If you have naively asked for permission you didn't need for the heating, the FH may see you as an easy target, if you post the relevant clauses regarding alterations, members will be able to help further on this.

    Comment


      #3
      Thanks so much for your reply. All of the paperwork as completed before October so there was no breach that anyone was aware of at the time, I can ask my solicitor but they also have confirmed before that no one made them aware of any breach. I don't even think the previous tenant did it I think its been there way over 20 years if not at the original.

      It appears that they did a survey around October time maybe linked to the lease extension which flagged up the breach, by this time all of the paperwork had been done our end... they told the vendor at the time who didn't pass the information on. Since then the vendor would have paid £150000 for a lease extension which they accepted My issue is I can't prove they knew before as they told me over the phone and now won't back it up, the lease extension certificate was issued despite the breach but I can't prove the knew about the breach. The letter I was sent in January had the old owners name on it they obviously took their time had they acted properly earlier I wouldn't be in this mess. Re the heating the wording is : “Not at any time during the said term to make any alterations in or additions to the Demised Premises or any part thereof or to cut maim or alter or injure any of the walls or timbers thereof or to alter the Landlords fixtures therein without first having made a written application (accompanied by all relevant plans and specifications) in respect thereof to the Lessors and secondly having received the written consent of the Lessors thereto.”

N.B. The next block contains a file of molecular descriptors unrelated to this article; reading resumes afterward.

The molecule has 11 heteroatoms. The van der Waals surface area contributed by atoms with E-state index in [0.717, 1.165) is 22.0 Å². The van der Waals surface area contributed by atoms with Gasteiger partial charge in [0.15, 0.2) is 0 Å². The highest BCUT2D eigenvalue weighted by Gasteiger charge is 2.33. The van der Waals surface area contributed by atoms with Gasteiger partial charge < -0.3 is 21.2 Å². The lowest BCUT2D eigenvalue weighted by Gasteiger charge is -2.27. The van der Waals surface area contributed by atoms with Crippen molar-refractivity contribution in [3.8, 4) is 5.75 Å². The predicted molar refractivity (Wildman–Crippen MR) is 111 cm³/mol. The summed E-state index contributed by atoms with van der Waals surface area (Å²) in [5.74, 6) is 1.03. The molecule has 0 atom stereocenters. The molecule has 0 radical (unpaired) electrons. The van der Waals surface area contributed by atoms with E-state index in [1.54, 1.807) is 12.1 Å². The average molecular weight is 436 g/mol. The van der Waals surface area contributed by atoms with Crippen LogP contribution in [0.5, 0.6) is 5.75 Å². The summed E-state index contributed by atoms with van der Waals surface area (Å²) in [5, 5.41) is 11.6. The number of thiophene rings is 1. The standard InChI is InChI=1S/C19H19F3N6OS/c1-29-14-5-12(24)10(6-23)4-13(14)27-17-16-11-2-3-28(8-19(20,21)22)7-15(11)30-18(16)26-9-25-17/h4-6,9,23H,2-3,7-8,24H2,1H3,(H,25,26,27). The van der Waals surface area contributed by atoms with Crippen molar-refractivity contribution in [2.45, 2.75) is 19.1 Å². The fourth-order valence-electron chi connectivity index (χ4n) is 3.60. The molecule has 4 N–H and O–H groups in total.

Is electric heating an alteration when I'm putting pipes underneath floorboards which is my demise ill be attaching radiators and installing a boiler but as electric no flue will be drilled into the wall. I appreciate anyones help on this.

      Comment


        #4
        “The Flat specified in Paragraph 3 of the Particulars as the same is shown edged red on the plan annexed hereto including

        (a) The internal plastered coverings and plaster work of the walls bounding the Flat and the doors and door frames and window frames fitted in such walls (other than the external surfaces of such doors door frames and window frames) and the glass fitted in such window frames and
        (b) The plastered coverings and plaster work of the walls and partitions lying within the Flat and the doors and door frames fitted in such walls and partitions and
        (c) The Plastered coverings and plaster work of the ceilings and surfaces of the floors including the whole of the floorboards and supporting joints (if any) and